-------

In December 1999, Applied Digital Solutions acquired the patent rights to a unique technology that allows humans to be tracked continuously, in real time. As stated by ADS in the document entitled “Digital Angel Patent”:

  “On May 13, 1997, United States Patent Number 5,629,678 was granted for a 'personal tracking and recovery system,' consisting of a miniature digital transceiver – implantable in humans – with a built-in electromechanical power supply and actuation system.

These features enable the device to remain implanted and functional for years without maintenance. This transceiver sends and receives data and can be continuously tracked by Global Positioning Satellite (GPS) technology.

On December 10, 1999, Applied Digital Solutions, Inc. (ADS) acquired the patent rights to this technology, which the company refers to as 'Digital Angel™.' The agreement gives ADS the right to develop this unique product for all of its applications or to sublicense the development of specific applications to other entities.”
(3)
 

Applied Digital's document entitled “What is Digital Angel?” says:

  “The Digital Angel™ transceiver can be implanted just under the skin or hidden inconspicuously on or within valuable personal belongings and priceless works of art. When implanted within the human body, the transceiver is powered electromagnetically through the movement of muscles. It can be activated either by the 'wearer' or by a remote monitoring facility. The device also can monitor certain biological functions of the human body …

While a number of other tracking and monitoring technologies have been patented and marketed in the past, they are all unsuitable for the widespread tracking, recovery and identification of people due to a variety of limitations, including unwieldy size, maintenance requirements, insufficient or inconvenient power-supply and activation difficulties. For the first time in the history of location and monitoring technology, Digital Angel™ overcomes these limitations.”
(4)
 

The document also says, “ADS is actively seeking joint venture partners to develop and market this technology. We expect to produce a prototype of the device by the end of 2000. We believe Digital Angel™ technology, in all of its applications, has a multi-billion marketing potential.” (5)

On December 15, 1999, Applied Digital issued the press release “Applied Digital Solutions Acquires Rights to World’s First Digital Device -- Implantable in Humans - With Applications in E-Business to Business Security, Health Care and Criminal Justice.” The press release confirms the aforementioned information. It says, “Inserted just under the skin, with maintenance-free regenerating power supply, miniature 'Digital Angel™' has multi-billion dollar market potential.” It also states clearly, “The implantable transceiver sends and receives data and can be continuously tracked by GPS (Global Positioning Satellite) technology.” (6)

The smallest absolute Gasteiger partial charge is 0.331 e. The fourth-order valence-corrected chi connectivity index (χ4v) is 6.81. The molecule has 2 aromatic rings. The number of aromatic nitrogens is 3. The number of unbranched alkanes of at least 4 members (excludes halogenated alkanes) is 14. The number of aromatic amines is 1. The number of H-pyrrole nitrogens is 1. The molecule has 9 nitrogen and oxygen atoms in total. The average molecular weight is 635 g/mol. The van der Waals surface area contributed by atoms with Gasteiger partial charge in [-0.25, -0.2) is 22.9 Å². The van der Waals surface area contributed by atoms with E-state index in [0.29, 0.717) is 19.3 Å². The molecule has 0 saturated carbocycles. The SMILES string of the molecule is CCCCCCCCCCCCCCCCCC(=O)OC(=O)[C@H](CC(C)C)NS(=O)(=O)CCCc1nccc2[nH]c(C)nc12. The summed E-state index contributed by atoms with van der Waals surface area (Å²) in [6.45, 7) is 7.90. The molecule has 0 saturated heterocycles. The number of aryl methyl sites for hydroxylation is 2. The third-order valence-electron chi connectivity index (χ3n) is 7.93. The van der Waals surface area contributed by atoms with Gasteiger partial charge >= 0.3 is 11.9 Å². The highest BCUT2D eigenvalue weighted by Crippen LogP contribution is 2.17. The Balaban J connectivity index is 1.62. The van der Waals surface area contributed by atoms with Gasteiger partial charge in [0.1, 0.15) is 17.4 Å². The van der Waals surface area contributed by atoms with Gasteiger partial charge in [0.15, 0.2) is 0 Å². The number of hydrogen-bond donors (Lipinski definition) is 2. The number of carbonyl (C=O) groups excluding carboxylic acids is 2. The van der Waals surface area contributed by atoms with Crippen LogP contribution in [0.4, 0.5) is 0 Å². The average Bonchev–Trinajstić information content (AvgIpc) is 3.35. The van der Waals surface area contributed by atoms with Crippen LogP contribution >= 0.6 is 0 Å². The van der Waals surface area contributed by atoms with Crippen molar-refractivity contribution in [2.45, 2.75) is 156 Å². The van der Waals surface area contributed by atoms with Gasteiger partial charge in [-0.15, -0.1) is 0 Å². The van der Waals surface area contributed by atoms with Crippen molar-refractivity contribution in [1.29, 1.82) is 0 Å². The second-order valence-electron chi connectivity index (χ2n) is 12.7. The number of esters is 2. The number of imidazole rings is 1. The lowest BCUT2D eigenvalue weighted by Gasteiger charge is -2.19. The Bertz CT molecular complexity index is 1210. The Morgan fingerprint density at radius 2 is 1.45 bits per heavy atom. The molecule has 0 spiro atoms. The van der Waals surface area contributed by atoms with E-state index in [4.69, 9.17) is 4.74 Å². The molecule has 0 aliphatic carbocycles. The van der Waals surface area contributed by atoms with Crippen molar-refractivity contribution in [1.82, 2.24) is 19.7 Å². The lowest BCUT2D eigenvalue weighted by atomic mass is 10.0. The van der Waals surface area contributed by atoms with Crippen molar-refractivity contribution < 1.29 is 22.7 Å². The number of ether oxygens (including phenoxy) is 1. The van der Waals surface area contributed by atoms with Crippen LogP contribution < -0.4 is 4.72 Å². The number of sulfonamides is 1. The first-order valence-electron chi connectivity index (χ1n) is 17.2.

Fortunately for the public, but unfortunately for Applied Digital, WorldNetDaily (WND) reported on the company and the intended applications of Digital Angel™. (7) The technology was met with widespread criticism from civil rights groups, Christians and privacy advocates. WND reports:

  “The resulting protests made strange bedfellows of the ACLU [American Civil Liberties Union], who called the implantable chip 'an outrage,' the Black Radical Congress, which called it a 'fascist technology,' Christians, for whom it was disturbingly close to the biblical 'mark of the beast' foretold in the book of Revelation, and privacy advocates.” (8)  

Due in part to the negative reaction to Digital Angel™, ADS back-peddled on previous comments and said the transceiver was intended only for external use which, given the potential for abuse, is still extremely disturbing. Although ADS’s original plans were to unveil the internal (implantable) and external (wearable) Digital Angel™ devices in New York City in October 2000, shortly before the unveiling Applied Digital removed information regarding the human implantable applications of Digital Angel™ from its website and press reports. (9-12) Even more remarkable, however, is that Applied Digital accused WND “of intentionally publishing inaccurate information regarding the company and its products.” (13) For example, Applied Digital says the following comment by WND – in the article “'Digital Angel' Lands in China: Will implantable tracking chips be used by a totalitarian government?” – is false:

  “As WorldNetDaily first reported, Digital Angel is a sophisticated, miniaturized tracking device intended by its manufacturer for subdermal implantation in large numbers of human beings.” (14-17)  

Press reports by Applied Digital demonstrate that this latter statement by WND is accurate. (18-20) In addition, in a Fox News television interview, Scott Silverman confirms that the GPS transceiver is intended for internal implantation in humans. Silverman says:

  “We are working on a product that we have called internally a PLD. PLD stands for personal locating device which is an implantable GPS for which our company owns a patent and can be implanted surgically in the clavicle area of a child or someone that you are interested in tracking. It is the first implantable microchip for humans. It has multiple security, financial and health-care applications.” (21)  

Thus, it is obvious that WorldNetDaily has reported accurately on Applied Digital Solutions and its products. It is also obvious that Applied Digital acquired U.S. patent #5,629,678, “Personal Tracking and Recovery System,” so that every potential aspect of the patent could be explored and exploited for all that it is worth. Clearly, Applied Digital has a record of questionable business practices and a pattern of discrediting those who reveal the inconvenient truth about its products, its intentions, and its actions. (22-24)